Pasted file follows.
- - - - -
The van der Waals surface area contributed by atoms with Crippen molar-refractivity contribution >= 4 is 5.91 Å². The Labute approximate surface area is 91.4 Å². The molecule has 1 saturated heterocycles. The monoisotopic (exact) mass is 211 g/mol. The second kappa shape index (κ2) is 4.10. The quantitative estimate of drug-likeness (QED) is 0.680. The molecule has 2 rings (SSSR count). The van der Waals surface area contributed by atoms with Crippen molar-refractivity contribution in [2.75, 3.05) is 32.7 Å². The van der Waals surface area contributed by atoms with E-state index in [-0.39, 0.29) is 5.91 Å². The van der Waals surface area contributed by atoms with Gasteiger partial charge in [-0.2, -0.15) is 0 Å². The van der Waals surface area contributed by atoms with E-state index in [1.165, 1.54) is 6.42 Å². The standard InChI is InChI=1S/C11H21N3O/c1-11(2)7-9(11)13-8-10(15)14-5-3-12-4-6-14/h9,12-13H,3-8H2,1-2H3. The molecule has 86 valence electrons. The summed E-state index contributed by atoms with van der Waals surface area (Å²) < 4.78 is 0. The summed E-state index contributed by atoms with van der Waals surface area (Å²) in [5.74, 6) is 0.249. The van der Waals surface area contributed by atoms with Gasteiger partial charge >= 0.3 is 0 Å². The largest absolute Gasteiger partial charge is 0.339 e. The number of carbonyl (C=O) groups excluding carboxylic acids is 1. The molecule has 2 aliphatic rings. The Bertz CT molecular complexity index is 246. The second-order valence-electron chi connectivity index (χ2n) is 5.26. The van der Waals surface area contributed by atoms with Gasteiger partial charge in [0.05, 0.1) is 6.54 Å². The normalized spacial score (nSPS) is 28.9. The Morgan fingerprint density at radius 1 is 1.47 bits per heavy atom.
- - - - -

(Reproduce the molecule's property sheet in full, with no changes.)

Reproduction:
The van der Waals surface area contributed by atoms with Crippen molar-refractivity contribution >= 4 is 5.91 Å². The Labute approximate surface area is 91.4 Å². The molecule has 1 saturated heterocycles. The monoisotopic (exact) mass is 211 g/mol. The second kappa shape index (κ2) is 4.10. The quantitative estimate of drug-likeness (QED) is 0.680. The molecule has 2 rings (SSSR count). The van der Waals surface area contributed by atoms with Crippen molar-refractivity contribution in [2.75, 3.05) is 32.7 Å². The van der Waals surface area contributed by atoms with E-state index in [-0.39, 0.29) is 5.91 Å². The van der Waals surface area contributed by atoms with Gasteiger partial charge in [-0.2, -0.15) is 0 Å². The van der Waals surface area contributed by atoms with E-state index in [1.165, 1.54) is 6.42 Å². The standard InChI is InChI=1S/C11H21N3O/c1-11(2)7-9(11)13-8-10(15)14-5-3-12-4-6-14/h9,12-13H,3-8H2,1-2H3. The molecule has 86 valence electrons. The summed E-state index contributed by atoms with van der Waals surface area (Å²) < 4.78 is 0. The summed E-state index contributed by atoms with van der Waals surface area (Å²) in [5.74, 6) is 0.249. The van der Waals surface area contributed by atoms with Gasteiger partial charge >= 0.3 is 0 Å². The largest absolute Gasteiger partial charge is 0.339 e. The number of carbonyl (C=O) groups excluding carboxylic acids is 1. The molecule has 2 aliphatic rings. The Bertz CT molecular complexity index is 246. The second-order valence-electron chi connectivity index (χ2n) is 5.26. The van der Waals surface area contributed by atoms with Gasteiger partial charge in [0.05, 0.1) is 6.54 Å². The normalized spacial score (nSPS) is 28.9. The Morgan fingerprint density at radius 1 is 1.47 bits per heavy atom.